Friday, December 30, 2011

FSBO (For Sale By Owner) successes continue to decline

In 2002, 24 percent of all Real Estate sales were conducted without the assistance of a REALTOR®. After hovering in the 12-14 percent range for the last few years, the share of for-sale-by-owner home sales reportedly shrank to an estimated 10 percent. Of those FSBO sellers, 40 percent knew the person to whom they sold their home.

Putting it a little bit differently, 60 percent of the home sellers who chose to sell their home by owner were successful in selling their home to someone they did not know.

Part of the reason may be due to the results that REALTORS® produce as opposed to those who are selling by owner. The profile reports: “The typical FSBO home sold for $150,000, compared to $215,000 among agent-assisted home sales.”

Thursday, December 29, 2011

Home Prices Dip In 62 Of 83 Orange County Zip Codes

For calendar month November — DataQuick’s freshest stats — the Orange County real estate market had homebuying patterns showing:

62 of O.C.’s 83 ZIP codes with declines in their respective median selling price. Overall, buyers’ prices were -8.0% vs. a year ago.
Taking sales volume in consideration, home-sale pricing is up in ZIPs representing 79% of the Orange County market.
5 of 83 O.C. ZIPs with median sales prices above $1 million in the period vs. 11 million-dollar ZIPs when the county median price peaked in June 2007. Since that pricing pinnacle, there’s been a 38% drop in the countywide median price!
Current million-dollar ZIPs were 3% of all sales in the most recent period tracked.
There were 4 ZIPs with medians under $250,000 vs. 4 a year ago. ZIPs with medians under a quarter million had 4% of all sales in the most recent period.
42 of 83 O.C. ZIPs had year-over-year sales declines in the period — or 51% of the market.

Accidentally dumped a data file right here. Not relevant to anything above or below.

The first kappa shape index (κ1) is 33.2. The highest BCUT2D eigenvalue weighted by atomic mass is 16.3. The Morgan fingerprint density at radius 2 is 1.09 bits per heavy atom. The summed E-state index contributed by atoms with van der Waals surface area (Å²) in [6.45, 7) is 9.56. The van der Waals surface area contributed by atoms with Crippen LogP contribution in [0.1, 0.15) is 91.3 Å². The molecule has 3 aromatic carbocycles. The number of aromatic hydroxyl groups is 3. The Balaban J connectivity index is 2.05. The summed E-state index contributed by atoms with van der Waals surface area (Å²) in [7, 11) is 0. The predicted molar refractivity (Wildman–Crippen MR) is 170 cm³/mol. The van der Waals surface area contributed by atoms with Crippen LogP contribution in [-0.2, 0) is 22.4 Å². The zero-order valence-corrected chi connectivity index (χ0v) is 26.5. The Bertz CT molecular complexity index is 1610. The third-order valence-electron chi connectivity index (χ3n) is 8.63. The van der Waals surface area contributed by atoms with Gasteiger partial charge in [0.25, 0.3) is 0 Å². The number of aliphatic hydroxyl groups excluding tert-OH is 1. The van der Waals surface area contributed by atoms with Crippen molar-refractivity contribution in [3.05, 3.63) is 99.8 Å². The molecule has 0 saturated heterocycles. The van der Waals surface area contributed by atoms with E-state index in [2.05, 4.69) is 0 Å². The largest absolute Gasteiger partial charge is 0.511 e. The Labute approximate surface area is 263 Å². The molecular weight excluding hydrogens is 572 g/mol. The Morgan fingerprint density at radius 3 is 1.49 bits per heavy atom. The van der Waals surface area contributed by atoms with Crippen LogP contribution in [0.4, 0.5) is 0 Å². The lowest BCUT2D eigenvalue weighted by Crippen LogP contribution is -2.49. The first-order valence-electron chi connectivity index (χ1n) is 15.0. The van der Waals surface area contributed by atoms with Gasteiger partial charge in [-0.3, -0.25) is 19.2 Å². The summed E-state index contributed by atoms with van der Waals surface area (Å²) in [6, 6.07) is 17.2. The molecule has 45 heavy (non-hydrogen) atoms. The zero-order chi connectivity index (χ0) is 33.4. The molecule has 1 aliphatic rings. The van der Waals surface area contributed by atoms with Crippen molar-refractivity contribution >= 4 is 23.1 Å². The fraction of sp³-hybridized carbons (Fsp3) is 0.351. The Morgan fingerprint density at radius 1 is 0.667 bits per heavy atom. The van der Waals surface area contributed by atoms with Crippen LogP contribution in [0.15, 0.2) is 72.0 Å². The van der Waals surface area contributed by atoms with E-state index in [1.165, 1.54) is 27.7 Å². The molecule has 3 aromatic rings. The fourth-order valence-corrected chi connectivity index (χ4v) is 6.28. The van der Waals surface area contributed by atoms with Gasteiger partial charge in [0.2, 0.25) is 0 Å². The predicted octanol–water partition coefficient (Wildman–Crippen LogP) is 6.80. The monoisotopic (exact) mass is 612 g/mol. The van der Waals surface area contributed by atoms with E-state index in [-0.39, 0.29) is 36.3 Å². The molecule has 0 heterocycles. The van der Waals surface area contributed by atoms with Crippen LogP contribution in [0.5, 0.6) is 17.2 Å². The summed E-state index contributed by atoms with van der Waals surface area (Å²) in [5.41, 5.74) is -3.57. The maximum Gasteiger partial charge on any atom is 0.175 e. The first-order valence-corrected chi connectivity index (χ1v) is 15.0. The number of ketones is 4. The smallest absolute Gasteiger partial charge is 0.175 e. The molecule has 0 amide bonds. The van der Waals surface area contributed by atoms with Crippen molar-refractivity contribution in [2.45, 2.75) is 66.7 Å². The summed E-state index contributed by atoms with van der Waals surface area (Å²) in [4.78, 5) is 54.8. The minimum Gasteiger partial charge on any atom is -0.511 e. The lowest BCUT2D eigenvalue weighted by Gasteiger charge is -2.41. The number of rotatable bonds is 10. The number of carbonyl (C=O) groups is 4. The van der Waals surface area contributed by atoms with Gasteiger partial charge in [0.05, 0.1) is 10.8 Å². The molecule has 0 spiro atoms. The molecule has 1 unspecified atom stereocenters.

Overall, countywide sales were up 1.8% vs. a year ago.
4 of 83 O.C. ZIPs has sales gains of 100% or more in the period at the same time as 1 had sales drops greater than 50%!
NOTE! 7 local ZIPs had both sales gains and price gains in the period. (Highlighted in green below!) These double-gainers had combined sales volume equal to 9% of the Orange County market.

Wednesday, December 28, 2011

An FHA Loan Can Sometimes Be A Good Option

In a market of rules and restrictions it is nice to have a loan available to clients that do not fit into an every day conventional box. FHA is that loan. With low down payment options and more flexible guidelines, FHA is helping get new buyers into homes every day. Without FHA our housing market would be 12 times worse off.

The Basics of FHA
1) Only 3.5% down and with special grant programs as little as .5% down. Yes, 1/2% down with special grants. You can buy a $400,000 house with only $2000 down
2) Seller concessions up to 6%
Which means when you buy that $400,000 house you can get the seller to pay all your closing costs so that seriously you are only bringing $2k to the pot if you have a grant program or $14,000 if you do straight old FHA
3) Debt to income as high as 55% on the back end. That means that your housing payments + credit payments can be as much as 55% of your pre tax income. With a conventional loan where you are putting down 20% the maximum back end is 50% in special circumstances but generally caps off at 45%.
4) Credit not that great? No problem. As long as you can squeak by with a 580 (most lenders require 640) you are good. Foreclosure 3 years ago? No problem, FHA is for you.
5) No reserves Required: If all you have is that 14k for that $400,000 house that is A OK with FHA

Tuesday, December 27, 2011

Why You Need a Comparative Market Analysis

A Comparative Market Analysis (CMA), also referred to as a home evaluation, is a report prepared by a real estate agent comparing your property to similar properties on the market. Included in the report are homes currently for sale, recently sold through the local listings database, and possibly For Sale By Owner (FSBO). It is NOT an appraisal, merely an estimate of value based on features and the condition of your home compared to other homes in your area. We can provide a free Comparative Market Analysis so you are aware of the value of your home in today's real estate market and as a valuable document required for a short sale application.

Monday, December 26, 2011

Gauging A Price On A Short Sale

How do you really know what to offer on a property listed as a short sale? Well, there really is no way to answer that question with 100% accuracy. But a few here are a few helpful tips if you are considering making an offer.